Earlier in the evening as I kissed Billy good-bye and darted out the door, I paused for a moment to glance over at my hat and mittens. I left them on the chair. I was going to a Christmas Eve dinner, there was no reason I needed to dress appropriately for a winter blizzard -- my skirt, tights, high-heeled boots and Christmas brooch neatly pinned to my sweater would do me just fine.

Today, I can barely sit erect as my head splits in two, my body aches, my sinus passages throb, my eyeballs heavy as lead cannon balls, and my lungs burn like a raging inferno... I dream of a warm place in the French West Indies.

I vow in my next Midwestern home to create it as a Martinique retreat.

So the next time I have to look outside at this:

I will be inside seeing this:

and this:

and this:

Three images above from French Island Elegance by Michael Connors.
Living room of unidentified French Plantation home; Dining area of La Réunion, Grand Case, Martinique; Maison du Mauduit, a nineteenth-century home, in Guadeloupe.

Black is Back

by: Jade Jorda

It may be "2000 and late" but black lips are my current obsession. If you're gonna go with it, make your eyes as natural-looking as you can otherwise you'll over do it and look like one of the KISS band members. Use light silver, white or nude eye shadow, and a dash of mascara to complete the look. You can also use a little bit of eyeliner but keep it minimal.

NO!! YES!!

Here's a couple lipsticks that'll do the trick. ;-)


1. Yves Saint Laurent Gloss Pur Black, $28, available at: www.sephora.com
2. Lipstick Queen Black Tie Optional: Black Sinner Shine, $22 available at: www.henribendel.com
3. Lancôme Color Fever Gloss in Piha, $48, available at: www.bloomingdales.com

source: style.com

Spotlight on: Natacha Marro shoes

by: Jade Jorda

Price: £485

No. of editions: 10

Delivery Time: 2 weeks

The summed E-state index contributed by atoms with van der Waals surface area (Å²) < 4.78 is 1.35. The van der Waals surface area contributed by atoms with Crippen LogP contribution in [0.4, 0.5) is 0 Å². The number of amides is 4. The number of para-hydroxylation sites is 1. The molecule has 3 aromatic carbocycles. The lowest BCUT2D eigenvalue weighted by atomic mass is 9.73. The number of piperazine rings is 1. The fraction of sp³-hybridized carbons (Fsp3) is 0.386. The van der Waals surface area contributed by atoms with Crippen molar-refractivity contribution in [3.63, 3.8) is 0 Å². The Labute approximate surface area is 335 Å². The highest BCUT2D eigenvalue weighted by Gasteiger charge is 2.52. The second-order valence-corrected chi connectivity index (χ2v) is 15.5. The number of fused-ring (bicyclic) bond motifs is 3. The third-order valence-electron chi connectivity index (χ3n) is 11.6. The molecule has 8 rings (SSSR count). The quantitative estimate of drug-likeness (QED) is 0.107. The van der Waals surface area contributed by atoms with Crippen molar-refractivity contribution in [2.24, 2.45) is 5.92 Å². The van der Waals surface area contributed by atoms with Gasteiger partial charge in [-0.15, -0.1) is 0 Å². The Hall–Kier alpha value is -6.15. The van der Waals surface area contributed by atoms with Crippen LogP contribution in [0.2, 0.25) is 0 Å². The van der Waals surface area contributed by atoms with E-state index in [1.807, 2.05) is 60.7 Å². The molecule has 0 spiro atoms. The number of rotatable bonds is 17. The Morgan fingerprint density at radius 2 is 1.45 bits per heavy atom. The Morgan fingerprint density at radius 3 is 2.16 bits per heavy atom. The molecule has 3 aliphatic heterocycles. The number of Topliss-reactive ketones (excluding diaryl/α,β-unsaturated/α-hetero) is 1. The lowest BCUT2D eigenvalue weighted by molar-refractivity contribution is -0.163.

Sizes: Handmade to order

Natacha Marro grew up in Nice before moving to London to study at the world renowned Cordwainers College. After serving a traditional apprenticeship she opened her first shop in South London in 2000. Over the last 14 years she has created her own unmistakeable style (her work is proof of her motto: ‘anything is possible’) that is mandatory wear for the world’s most flamboyant dressers. Her client list includes David Bowie, Gwen Stefani, Goldfrapp, Daphne Guinness, Grace Jones, Girls Aloud, Olivia Newton John and Grayson Perry. Her reputation became truly galactic when she was asked to design Luke Skywalker and Obi One’s shoes in the latest Star Wars films. Natacha has created these fabulous Mary Jane ‘heal-less’ liquid red glitter shoes exclusively for 20ltd.com. Only 10 pairs will ever be made.


source: 20LTD

These are bound to make Dorothy from the Wizard of Oz jealous. ;-)

Addition to My Wish List.

by: Jade Jorda

Santa, pleeeasseeee! ;-)

source: Cheek Magazine issue#14

Zadig et Voltaire Musique

by: Jade Jorda

To prove that fashion and music are in sync, the well-established brand Zadig et Voltaire has started to sell music exclusively online through their own website. The first of a series is Nightology by Playground, which has the similar indie-rock/electro sounds as Cut/Copy. To make that band even more special, the man behind the beats is Firouz Farman Farmaian, a descendant of the Kajar Dynasty that ruled Persia until the mid-Twenties. Well well, that ought to be royal. ;-)

available here.

Here's the music video of Nightology's "Maravillosa".

source: Vogue.com (UK)

Vintage Dresses

By: Vera Gushansky